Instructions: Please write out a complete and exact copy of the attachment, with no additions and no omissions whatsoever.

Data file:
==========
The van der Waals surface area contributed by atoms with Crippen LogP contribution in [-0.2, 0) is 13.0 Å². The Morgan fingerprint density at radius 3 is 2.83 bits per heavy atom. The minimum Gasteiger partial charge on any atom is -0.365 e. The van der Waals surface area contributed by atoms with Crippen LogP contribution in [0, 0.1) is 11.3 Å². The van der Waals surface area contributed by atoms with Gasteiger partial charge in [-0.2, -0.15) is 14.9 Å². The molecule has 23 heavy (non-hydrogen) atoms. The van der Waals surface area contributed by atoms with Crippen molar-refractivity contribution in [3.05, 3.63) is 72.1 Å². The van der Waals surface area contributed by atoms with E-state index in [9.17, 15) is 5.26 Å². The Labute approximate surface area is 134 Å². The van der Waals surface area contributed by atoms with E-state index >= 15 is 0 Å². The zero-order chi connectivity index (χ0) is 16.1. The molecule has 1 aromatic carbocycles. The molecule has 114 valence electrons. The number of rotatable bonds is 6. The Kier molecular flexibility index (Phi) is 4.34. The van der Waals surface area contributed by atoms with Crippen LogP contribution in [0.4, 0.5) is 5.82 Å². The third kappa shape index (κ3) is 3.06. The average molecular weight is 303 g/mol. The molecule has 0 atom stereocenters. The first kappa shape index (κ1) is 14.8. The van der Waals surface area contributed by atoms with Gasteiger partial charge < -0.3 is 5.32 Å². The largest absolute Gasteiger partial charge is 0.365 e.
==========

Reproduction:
The van der Waals surface area contributed by atoms with Crippen LogP contribution in [-0.2, 0) is 13.0 Å². The Morgan fingerprint density at radius 3 is 2.83 bits per heavy atom. The minimum Gasteiger partial charge on any atom is -0.365 e. The van der Waals surface area contributed by atoms with Crippen LogP contribution in [0, 0.1) is 11.3 Å². The van der Waals surface area contributed by atoms with Gasteiger partial charge in [-0.2, -0.15) is 14.9 Å². The molecule has 23 heavy (non-hydrogen) atoms. The van der Waals surface area contributed by atoms with Crippen molar-refractivity contribution in [3.05, 3.63) is 72.1 Å². The van der Waals surface area contributed by atoms with E-state index in [9.17, 15) is 5.26 Å². The Labute approximate surface area is 134 Å². The van der Waals surface area contributed by atoms with E-state index >= 15 is 0 Å². The zero-order chi connectivity index (χ0) is 16.1. The molecule has 1 aromatic carbocycles. The molecule has 114 valence electrons. The number of rotatable bonds is 6. The Kier molecular flexibility index (Phi) is 4.34. The van der Waals surface area contributed by atoms with Crippen LogP contribution in [0.4, 0.5) is 5.82 Å². The third kappa shape index (κ3) is 3.06. The average molecular weight is 303 g/mol. The molecule has 0 atom stereocenters. The first kappa shape index (κ1) is 14.8. The van der Waals surface area contributed by atoms with Gasteiger partial charge < -0.3 is 5.32 Å². The largest absolute Gasteiger partial charge is 0.365 e.